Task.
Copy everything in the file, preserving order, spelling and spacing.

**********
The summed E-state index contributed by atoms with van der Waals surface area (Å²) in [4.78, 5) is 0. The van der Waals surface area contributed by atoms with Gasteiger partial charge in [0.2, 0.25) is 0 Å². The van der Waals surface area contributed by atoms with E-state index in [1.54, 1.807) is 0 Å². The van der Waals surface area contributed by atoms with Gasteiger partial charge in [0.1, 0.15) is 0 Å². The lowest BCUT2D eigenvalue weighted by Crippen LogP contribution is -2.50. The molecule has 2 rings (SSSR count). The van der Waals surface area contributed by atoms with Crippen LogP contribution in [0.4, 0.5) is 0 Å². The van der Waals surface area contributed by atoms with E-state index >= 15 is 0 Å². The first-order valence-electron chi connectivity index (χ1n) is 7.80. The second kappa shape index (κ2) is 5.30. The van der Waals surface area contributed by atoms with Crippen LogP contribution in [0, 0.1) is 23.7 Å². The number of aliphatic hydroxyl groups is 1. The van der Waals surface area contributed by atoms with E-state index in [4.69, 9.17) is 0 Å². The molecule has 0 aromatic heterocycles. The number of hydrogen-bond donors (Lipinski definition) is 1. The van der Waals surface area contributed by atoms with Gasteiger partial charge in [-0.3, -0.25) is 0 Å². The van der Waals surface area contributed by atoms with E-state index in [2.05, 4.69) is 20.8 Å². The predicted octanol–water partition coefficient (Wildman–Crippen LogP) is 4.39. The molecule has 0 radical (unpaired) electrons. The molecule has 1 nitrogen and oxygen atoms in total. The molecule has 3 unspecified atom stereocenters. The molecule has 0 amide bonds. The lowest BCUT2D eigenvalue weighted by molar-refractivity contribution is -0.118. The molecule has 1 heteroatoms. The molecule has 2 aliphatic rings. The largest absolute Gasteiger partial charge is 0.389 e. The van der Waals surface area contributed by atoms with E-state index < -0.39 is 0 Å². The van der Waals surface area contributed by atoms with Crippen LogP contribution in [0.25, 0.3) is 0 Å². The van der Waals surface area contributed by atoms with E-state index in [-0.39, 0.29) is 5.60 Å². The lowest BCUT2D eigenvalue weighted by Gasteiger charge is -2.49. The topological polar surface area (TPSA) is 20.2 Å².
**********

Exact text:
The summed E-state index contributed by atoms with van der Waals surface area (Å²) in [4.78, 5) is 0. The van der Waals surface area contributed by atoms with Gasteiger partial charge in [0.2, 0.25) is 0 Å². The van der Waals surface area contributed by atoms with E-state index in [1.54, 1.807) is 0 Å². The van der Waals surface area contributed by atoms with Gasteiger partial charge in [0.1, 0.15) is 0 Å². The lowest BCUT2D eigenvalue weighted by Crippen LogP contribution is -2.50. The molecule has 2 rings (SSSR count). The van der Waals surface area contributed by atoms with Crippen LogP contribution in [0.4, 0.5) is 0 Å². The van der Waals surface area contributed by atoms with E-state index >= 15 is 0 Å². The first-order valence-electron chi connectivity index (χ1n) is 7.80. The second kappa shape index (κ2) is 5.30. The van der Waals surface area contributed by atoms with Crippen LogP contribution in [0, 0.1) is 23.7 Å². The number of aliphatic hydroxyl groups is 1. The van der Waals surface area contributed by atoms with E-state index in [4.69, 9.17) is 0 Å². The molecule has 0 aromatic heterocycles. The number of hydrogen-bond donors (Lipinski definition) is 1. The van der Waals surface area contributed by atoms with Gasteiger partial charge in [-0.3, -0.25) is 0 Å². The van der Waals surface area contributed by atoms with E-state index in [2.05, 4.69) is 20.8 Å². The predicted octanol–water partition coefficient (Wildman–Crippen LogP) is 4.39. The molecule has 0 radical (unpaired) electrons. The molecule has 1 nitrogen and oxygen atoms in total. The molecule has 3 unspecified atom stereocenters. The molecule has 0 amide bonds. The lowest BCUT2D eigenvalue weighted by molar-refractivity contribution is -0.118. The molecule has 1 heteroatoms. The molecule has 2 aliphatic rings. The largest absolute Gasteiger partial charge is 0.389 e. The van der Waals surface area contributed by atoms with E-state index < -0.39 is 0 Å². The van der Waals surface area contributed by atoms with Crippen LogP contribution in [0.25, 0.3) is 0 Å². The van der Waals surface area contributed by atoms with E-state index in [-0.39, 0.29) is 5.60 Å². The lowest BCUT2D eigenvalue weighted by Gasteiger charge is -2.49. The topological polar surface area (TPSA) is 20.2 Å².